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Removing User Bias from Structure Verification by NMR

Introduction

Chemical structure verification by NMR is one of the most fundamental, and yet challenging practices in synthetic chemistry. With the overwhelming expansion in the volume of data and size of compound libraries, automated structure verification using NMR data is becoming an invaluable tool for timely and unambiguous characterization in the synthetic workflow. ACD/NMR Workbook Suite is the only commercially available software that can perform structural verification at different levels for added confidence and flexibility in the analysis.

In the simplest workflow, referred to as Single Structure Verification (SSV), a proposed structure selected based on the knowledge and expected chemistry of the sample is submitted along with the experimental NMR data. A single 1D or 2D NMR spectrum,1 or a combination of 1D and 2D spectra is required for this method. The software evaluates the match between the proposed structure and the datasets in the NMR project and reports a match factor (MF). While it can be confidently confirmed when a proposed structure fails this “NMR filter”, without alternative structures presented as potential “better fits”, there is an increased chance for false positives.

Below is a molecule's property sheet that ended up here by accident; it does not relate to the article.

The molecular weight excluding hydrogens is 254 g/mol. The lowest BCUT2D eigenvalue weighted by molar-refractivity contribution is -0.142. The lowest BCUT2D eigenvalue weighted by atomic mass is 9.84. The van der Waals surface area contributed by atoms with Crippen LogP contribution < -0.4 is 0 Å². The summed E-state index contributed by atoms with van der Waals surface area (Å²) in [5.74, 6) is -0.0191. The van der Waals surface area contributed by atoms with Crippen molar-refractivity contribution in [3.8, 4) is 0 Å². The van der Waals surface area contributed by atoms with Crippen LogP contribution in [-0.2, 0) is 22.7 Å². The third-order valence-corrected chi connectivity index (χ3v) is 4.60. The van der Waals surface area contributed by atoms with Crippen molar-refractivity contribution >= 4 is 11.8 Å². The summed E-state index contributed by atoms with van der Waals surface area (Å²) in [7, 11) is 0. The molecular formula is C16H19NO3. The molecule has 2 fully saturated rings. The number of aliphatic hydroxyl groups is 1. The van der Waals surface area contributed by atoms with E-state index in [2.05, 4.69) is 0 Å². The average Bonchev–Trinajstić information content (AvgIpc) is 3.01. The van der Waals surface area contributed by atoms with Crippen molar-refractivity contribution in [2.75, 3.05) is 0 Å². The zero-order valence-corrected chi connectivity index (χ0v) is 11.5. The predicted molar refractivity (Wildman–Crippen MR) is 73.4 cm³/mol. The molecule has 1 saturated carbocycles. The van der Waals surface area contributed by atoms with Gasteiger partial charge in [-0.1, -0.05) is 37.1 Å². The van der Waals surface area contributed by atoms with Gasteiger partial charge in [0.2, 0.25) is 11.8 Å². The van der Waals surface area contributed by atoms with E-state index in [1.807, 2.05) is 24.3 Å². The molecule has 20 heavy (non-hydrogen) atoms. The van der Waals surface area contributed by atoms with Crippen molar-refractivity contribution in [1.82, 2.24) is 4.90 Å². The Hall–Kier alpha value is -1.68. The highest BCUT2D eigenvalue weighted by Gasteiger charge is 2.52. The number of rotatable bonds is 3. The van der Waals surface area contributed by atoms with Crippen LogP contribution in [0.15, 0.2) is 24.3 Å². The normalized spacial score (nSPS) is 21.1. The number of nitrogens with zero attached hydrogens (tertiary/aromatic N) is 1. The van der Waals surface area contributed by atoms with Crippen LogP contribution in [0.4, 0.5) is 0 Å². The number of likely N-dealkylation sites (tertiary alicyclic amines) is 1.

In order to confidently reduce the false positive rate, in the next protocol referred to as Combined and Concurrent Verification (CCV), the advanced algorithms concurrently verify the fit between a specified number of generated isomers with the proposed structure.2 The MF rankings will indicate if any of these alternative structures are more consistent with the NMR data. However, since this protocol matches the experimental data against a selected number of isomers defined by the user or an algorithm, the initial bias from the chemist may still affect the results.

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